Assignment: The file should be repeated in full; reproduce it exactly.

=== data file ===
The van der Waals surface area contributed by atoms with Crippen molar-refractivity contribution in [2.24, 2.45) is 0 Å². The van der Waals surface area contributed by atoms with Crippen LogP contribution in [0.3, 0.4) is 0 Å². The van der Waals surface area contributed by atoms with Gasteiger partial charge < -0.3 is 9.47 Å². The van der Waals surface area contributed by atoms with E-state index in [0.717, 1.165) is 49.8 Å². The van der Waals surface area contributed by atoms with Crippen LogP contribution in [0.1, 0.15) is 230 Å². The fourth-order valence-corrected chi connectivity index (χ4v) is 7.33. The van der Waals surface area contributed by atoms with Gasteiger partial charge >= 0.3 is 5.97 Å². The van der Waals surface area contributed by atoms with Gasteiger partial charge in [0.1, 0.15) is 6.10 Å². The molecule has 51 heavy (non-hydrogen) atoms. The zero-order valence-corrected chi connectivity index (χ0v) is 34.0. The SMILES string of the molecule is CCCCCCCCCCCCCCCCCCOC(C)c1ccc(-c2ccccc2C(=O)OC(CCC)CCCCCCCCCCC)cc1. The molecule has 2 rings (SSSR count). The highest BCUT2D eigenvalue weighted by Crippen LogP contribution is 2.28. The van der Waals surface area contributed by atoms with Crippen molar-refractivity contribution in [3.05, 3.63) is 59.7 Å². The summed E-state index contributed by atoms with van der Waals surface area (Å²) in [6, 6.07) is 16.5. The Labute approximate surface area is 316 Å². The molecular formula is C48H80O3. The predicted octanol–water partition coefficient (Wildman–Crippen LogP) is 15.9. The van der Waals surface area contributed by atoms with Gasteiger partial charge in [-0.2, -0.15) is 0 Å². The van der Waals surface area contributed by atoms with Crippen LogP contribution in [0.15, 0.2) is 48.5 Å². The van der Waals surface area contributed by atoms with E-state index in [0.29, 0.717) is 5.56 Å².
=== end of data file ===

The van der Waals surface area contributed by atoms with Crippen molar-refractivity contribution in [2.24, 2.45) is 0 Å². The van der Waals surface area contributed by atoms with Crippen LogP contribution in [0.3, 0.4) is 0 Å². The van der Waals surface area contributed by atoms with Gasteiger partial charge < -0.3 is 9.47 Å². The van der Waals surface area contributed by atoms with E-state index in [0.717, 1.165) is 49.8 Å². The van der Waals surface area contributed by atoms with Crippen LogP contribution in [0.1, 0.15) is 230 Å². The fourth-order valence-corrected chi connectivity index (χ4v) is 7.33. The van der Waals surface area contributed by atoms with Gasteiger partial charge >= 0.3 is 5.97 Å². The van der Waals surface area contributed by atoms with Gasteiger partial charge in [0.1, 0.15) is 6.10 Å². The molecule has 51 heavy (non-hydrogen) atoms. The zero-order valence-corrected chi connectivity index (χ0v) is 34.0. The SMILES string of the molecule is CCCCCCCCCCCCCCCCCCOC(C)c1ccc(-c2ccccc2C(=O)OC(CCC)CCCCCCCCCCC)cc1. The molecule has 2 rings (SSSR count). The highest BCUT2D eigenvalue weighted by Crippen LogP contribution is 2.28. The van der Waals surface area contributed by atoms with Crippen molar-refractivity contribution in [3.05, 3.63) is 59.7 Å². The summed E-state index contributed by atoms with van der Waals surface area (Å²) in [6, 6.07) is 16.5. The Labute approximate surface area is 316 Å². The molecular formula is C48H80O3. The predicted octanol–water partition coefficient (Wildman–Crippen LogP) is 15.9. The van der Waals surface area contributed by atoms with Gasteiger partial charge in [-0.2, -0.15) is 0 Å². The van der Waals surface area contributed by atoms with Crippen LogP contribution in [0.15, 0.2) is 48.5 Å². The van der Waals surface area contributed by atoms with E-state index in [0.29, 0.717) is 5.56 Å².